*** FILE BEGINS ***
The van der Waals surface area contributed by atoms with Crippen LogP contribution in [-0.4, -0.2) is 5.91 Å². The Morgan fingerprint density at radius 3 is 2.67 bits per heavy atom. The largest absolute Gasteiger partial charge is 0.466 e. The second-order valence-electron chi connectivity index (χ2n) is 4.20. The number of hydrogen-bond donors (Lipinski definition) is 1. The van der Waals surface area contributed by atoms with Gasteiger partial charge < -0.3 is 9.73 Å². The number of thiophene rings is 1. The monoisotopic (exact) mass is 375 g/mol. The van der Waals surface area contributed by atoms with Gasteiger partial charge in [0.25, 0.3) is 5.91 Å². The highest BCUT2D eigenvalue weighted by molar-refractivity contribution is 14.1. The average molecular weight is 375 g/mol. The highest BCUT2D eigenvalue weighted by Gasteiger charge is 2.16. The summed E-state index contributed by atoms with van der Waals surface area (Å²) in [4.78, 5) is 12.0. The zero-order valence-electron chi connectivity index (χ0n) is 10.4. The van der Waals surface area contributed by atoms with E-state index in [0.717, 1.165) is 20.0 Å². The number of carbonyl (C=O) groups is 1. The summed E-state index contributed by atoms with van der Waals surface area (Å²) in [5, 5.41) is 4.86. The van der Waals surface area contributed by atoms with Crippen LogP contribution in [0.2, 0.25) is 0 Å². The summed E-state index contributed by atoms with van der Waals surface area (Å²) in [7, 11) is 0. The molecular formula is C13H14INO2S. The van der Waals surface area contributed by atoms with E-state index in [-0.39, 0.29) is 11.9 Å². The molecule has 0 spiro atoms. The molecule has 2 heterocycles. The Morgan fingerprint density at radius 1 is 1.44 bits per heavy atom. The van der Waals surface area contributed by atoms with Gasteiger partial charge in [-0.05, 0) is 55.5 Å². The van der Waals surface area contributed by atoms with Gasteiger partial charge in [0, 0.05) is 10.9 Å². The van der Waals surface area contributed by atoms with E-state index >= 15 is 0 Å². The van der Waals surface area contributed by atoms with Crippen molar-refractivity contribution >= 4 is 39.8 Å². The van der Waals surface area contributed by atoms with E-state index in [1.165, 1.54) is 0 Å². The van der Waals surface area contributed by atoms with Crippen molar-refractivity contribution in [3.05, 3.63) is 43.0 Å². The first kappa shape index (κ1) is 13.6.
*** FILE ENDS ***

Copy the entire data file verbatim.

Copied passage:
The van der Waals surface area contributed by atoms with Crippen LogP contribution in [-0.4, -0.2) is 5.91 Å². The Morgan fingerprint density at radius 3 is 2.67 bits per heavy atom. The largest absolute Gasteiger partial charge is 0.466 e. The second-order valence-electron chi connectivity index (χ2n) is 4.20. The number of hydrogen-bond donors (Lipinski definition) is 1. The van der Waals surface area contributed by atoms with Gasteiger partial charge < -0.3 is 9.73 Å². The number of thiophene rings is 1. The monoisotopic (exact) mass is 375 g/mol. The van der Waals surface area contributed by atoms with Gasteiger partial charge in [0.25, 0.3) is 5.91 Å². The highest BCUT2D eigenvalue weighted by molar-refractivity contribution is 14.1. The average molecular weight is 375 g/mol. The highest BCUT2D eigenvalue weighted by Gasteiger charge is 2.16. The summed E-state index contributed by atoms with van der Waals surface area (Å²) in [4.78, 5) is 12.0. The zero-order valence-electron chi connectivity index (χ0n) is 10.4. The van der Waals surface area contributed by atoms with E-state index in [0.717, 1.165) is 20.0 Å². The number of carbonyl (C=O) groups is 1. The summed E-state index contributed by atoms with van der Waals surface area (Å²) in [5, 5.41) is 4.86. The van der Waals surface area contributed by atoms with Crippen LogP contribution in [0.2, 0.25) is 0 Å². The summed E-state index contributed by atoms with van der Waals surface area (Å²) in [7, 11) is 0. The molecular formula is C13H14INO2S. The van der Waals surface area contributed by atoms with E-state index in [-0.39, 0.29) is 11.9 Å². The molecule has 0 spiro atoms. The molecule has 2 heterocycles. The Morgan fingerprint density at radius 1 is 1.44 bits per heavy atom. The van der Waals surface area contributed by atoms with Gasteiger partial charge in [-0.05, 0) is 55.5 Å². The van der Waals surface area contributed by atoms with Gasteiger partial charge in [0, 0.05) is 10.9 Å². The van der Waals surface area contributed by atoms with E-state index >= 15 is 0 Å². The van der Waals surface area contributed by atoms with Crippen molar-refractivity contribution >= 4 is 39.8 Å². The van der Waals surface area contributed by atoms with E-state index in [1.165, 1.54) is 0 Å². The van der Waals surface area contributed by atoms with Crippen molar-refractivity contribution in [3.05, 3.63) is 43.0 Å². The first kappa shape index (κ1) is 13.6.